I am a regular visitor to a blind school in Bhavnagar which also happens to be my hometown. I help students with English and Mathematics and quite often on request by students, I used to narrate stories to them. It was then that the school director, who is also blind himself, proposed an idea of having pre-recorded books. 

The audio recording then started and there is no looking back. 

Q.2) Is there a specific thematic area where you work upon say a specific Gujarati author? 

If I have to name just one, then it has to be Jhaverchand Meghani. Ever since my childhood till today, have fondness and admire his contribution to the Gujarati literature. He wrote on the history of the Saurashtra region of Gujarat from where I belong. He travelled from one village to another discovering facts and evidences. 

Q.3 ) The Open Knowledge Movement is for a better society, however, its end-merit remain incidental. Your initiative directly helps the visually imparied. What motivates you?

Obviously those students from the blind school however it is also encouraging to know that normal people like you and me busy in daily routine for bread and butter are also the beneficiary. Audio books saves time. 

Q.4) Did peers from your community also join you in the initiative? Tell us how they read this? What kind of conversations happen around Audio Books?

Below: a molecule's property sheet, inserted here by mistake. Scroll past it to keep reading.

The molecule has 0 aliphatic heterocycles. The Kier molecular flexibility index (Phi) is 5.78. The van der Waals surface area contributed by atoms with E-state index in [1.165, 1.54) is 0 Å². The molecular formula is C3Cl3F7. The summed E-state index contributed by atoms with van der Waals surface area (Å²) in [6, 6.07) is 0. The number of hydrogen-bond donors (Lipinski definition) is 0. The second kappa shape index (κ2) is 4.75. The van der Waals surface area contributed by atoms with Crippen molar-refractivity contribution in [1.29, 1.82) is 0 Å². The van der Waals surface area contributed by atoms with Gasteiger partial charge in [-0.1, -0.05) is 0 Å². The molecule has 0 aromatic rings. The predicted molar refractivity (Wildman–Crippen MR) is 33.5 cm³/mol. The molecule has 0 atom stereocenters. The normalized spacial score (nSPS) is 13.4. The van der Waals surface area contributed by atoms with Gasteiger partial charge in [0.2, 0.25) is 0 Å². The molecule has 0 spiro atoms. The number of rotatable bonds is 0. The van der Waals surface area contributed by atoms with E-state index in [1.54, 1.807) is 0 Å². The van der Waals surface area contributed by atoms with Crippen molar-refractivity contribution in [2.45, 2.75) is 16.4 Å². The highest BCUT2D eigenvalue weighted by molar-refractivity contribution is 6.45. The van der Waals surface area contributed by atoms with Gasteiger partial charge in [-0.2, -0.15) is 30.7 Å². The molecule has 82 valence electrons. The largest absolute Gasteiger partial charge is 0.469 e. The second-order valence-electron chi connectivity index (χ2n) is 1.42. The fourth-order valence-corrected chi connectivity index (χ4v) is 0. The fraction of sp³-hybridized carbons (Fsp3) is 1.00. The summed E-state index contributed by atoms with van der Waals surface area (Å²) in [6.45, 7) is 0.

I am humbled with the support I receive from my fellow Gujarati Wikimedians like User:sushant_savla and others. We have an active Whatsapp Group where we regularly debate and discuss Audio books project. To share a more precise and latest update, we are sampling voice for Women authors and also selected few, to name,  Bharti Chavda.

Q5.) Unheard and unfound, there are a lot of challenges, efforts and struggle that go in with passionate Wikimedians? Tell us something in brief.

I was working on a book, ‘Saurashtra ma Rasdar’ which has 28 Chapters and roughly 350 pages. While working on that book, I was a victim of sore throat and had to consult a doctor. The doctor gave me a few medicines and I recovered my voice. 

That’s all. Otherwise, as they say in Gujarati, I have been in, ‘Majama’.


Q6.) Back in your mind, you would have done the maths on number of books which you wish to complete. There would a rational maths to say the number of books that are practically possible but there would also be a dream number. Tell us about that dream number and more. 

I would like to answer this differently. The Audio Books Projects still happens to be very new and we are learning and gaining experience everyday. Not quoting any number but having as many number of books is the aim. I retire from my job this July 2019  and would devote much more time to the project and make the maximum possible.